Where is high school football declining?
Almost every state is seeing participation rates fall. But it isn't happening at the same rate in every sate.
A quick bit of newsletter business. I will be recording a podcast segment for the Slate podcast Hang Up and Listen Monday afternoon, where I’ll be discussing SB 206. I’ll drop in a link when it publishes, but be on the lookout for that if you’re interested in even more talk about California’s legislative challenge to NCAA amateurism rules.
Would you like a newsletter that doesn’t talk about that for this morning? I hope so! Because that’s the one I wrote today. I’m sure we talk more about statehouse politics soon.
Where is high school football participation declining?
High school football is still the most popular sport for boys in the US, but the nationwide participation numbers are not moving in a good direction. Like, at all. According to the National Federation of State High School Associations, high school football participation is now at its lowest level since 1999. There’s a decent chance that in 2020, less than a million boys across America will be playing high school football.
Interestingly (to me anyway), football isn’t actually the sport that is declining the fastest. That would be girl’s basketball. Since 2008-2009, girl’s basketball participation has fallen 10.2%, while boy’s football has declined 9.6%, per this story from Forbes.
There are a lot of possible reasons for this. Sure, parents are concerned about the health risks of playing football, and may be opting to encourage their children to play safer sports, like track, soccer or lacrosse. High school football is also expensive and typically requires a lot of infrastructure (dozens of boys, multiple coaches, expensive equipment, a football field, etc). If a school is facing a budget crunch, football might be on the chopping block. Plus, some schools are experiencing declining enrollment. Your uncle on Facebook probably wants to blame this trend on Fortnite or whatever, but the reality is almost certainly more complicated.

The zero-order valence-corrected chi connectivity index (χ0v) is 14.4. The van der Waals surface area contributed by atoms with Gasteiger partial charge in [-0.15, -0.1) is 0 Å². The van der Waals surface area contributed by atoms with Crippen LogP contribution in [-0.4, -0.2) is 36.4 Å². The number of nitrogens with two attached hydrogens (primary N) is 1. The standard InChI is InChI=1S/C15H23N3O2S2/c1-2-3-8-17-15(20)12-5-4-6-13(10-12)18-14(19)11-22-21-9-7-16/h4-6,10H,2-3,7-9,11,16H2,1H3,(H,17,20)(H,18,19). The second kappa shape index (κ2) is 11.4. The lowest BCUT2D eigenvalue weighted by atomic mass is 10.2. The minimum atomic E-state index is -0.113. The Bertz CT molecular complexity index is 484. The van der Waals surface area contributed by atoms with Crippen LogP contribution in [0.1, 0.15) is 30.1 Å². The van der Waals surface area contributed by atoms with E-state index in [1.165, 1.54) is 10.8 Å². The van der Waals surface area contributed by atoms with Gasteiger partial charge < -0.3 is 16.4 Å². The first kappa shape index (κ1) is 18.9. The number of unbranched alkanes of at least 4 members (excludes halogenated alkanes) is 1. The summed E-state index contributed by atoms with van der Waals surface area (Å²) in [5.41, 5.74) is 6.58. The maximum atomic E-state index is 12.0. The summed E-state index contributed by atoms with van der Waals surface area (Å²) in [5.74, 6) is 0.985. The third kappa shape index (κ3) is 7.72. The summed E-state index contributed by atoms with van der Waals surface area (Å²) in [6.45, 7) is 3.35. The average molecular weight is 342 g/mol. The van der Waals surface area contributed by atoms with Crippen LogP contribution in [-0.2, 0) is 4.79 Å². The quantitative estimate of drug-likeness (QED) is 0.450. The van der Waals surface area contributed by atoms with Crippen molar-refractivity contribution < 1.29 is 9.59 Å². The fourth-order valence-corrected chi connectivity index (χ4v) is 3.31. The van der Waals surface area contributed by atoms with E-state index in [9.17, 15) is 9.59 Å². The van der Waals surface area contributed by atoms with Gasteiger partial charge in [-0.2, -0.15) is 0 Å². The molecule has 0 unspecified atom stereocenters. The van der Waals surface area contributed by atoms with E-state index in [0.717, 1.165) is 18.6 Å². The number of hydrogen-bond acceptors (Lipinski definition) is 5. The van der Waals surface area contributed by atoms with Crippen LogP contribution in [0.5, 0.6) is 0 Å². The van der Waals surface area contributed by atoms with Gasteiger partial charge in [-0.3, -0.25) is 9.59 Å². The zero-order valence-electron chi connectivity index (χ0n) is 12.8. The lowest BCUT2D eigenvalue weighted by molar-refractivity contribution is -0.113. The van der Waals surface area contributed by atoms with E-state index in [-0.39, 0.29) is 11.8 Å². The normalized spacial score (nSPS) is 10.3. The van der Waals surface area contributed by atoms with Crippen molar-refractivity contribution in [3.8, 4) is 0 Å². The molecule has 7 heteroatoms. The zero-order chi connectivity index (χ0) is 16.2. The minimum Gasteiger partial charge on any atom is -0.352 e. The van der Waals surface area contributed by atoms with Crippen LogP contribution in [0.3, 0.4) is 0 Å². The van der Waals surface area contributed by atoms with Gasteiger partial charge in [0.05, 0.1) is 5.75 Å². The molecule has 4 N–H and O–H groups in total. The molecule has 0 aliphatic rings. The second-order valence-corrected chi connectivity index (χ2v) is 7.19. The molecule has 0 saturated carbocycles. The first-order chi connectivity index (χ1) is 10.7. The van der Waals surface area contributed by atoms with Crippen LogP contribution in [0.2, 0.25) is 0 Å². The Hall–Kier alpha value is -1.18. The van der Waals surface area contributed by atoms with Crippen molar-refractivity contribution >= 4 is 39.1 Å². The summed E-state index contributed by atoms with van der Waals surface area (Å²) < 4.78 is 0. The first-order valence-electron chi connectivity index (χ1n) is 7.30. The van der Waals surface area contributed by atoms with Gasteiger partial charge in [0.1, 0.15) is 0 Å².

But that decline isn’t happening at a uniform rate across the country. Some states are actually still growing their prep football populations, while others have lost tens of thousands of athletes over the last few years.
I used the NFHS participation database to look up boys football participation rates on a state by state level for 2018-2019 (the most recent data), and 2014-2015.
The states that lost the greatest number of football players over that five year span were:
1) California, -12,435
2) Illinois, -8530
3) New York -7900
4) Michigan, -5470
5) Wisconsin, -3104
6) North Carolina, -2826
7) Ohio, -2801
7) Washington, -2801
9) New Jersey, -2364
10) Maryland, -2147
The states that grew over that time period?
1) Texas, +1643
2) Alabama, +898
3) Colorado, +676
4) D.C, +107
5) Hawaii, +94
6) Nevada, +38
7) Utah, +9
That’s it! And sure, California is the biggest state, but to put that 12,435 decline in perspective, that’s roughly the number of boys playing high school football right now in the entire state of Kansas, or Oregon, or Kentucky. California lost one Kansas worth of high school football players in five years.
I can see why a commentator might look at states like California, New York and Illinois near the top of this list and assume prep football declines are about some sort of Blue America cultural clash or something, but that wouldn’t really explain a decline in North Carolina, or in my home state of Ohio, a culturally conservative state that venerates high school football more than almost anywhere else in the country.
Concussions are certainly part of this, but I suspect this nationwide decline is about plenty of other issues too, from demographic shifts, to school funding, and more. This story from the Mercury News, for example, makes it seem that health concerns may be fueling the drop in California, but the data is less clear in other parts of the country.
This is bad for college football, but maybe not how you’d think
Two of the states on that biggest decline list are California and Washington, critical recruiting territories for the Pac-12, a league that’s struggling mightily in the public eye right now. Are those two things related?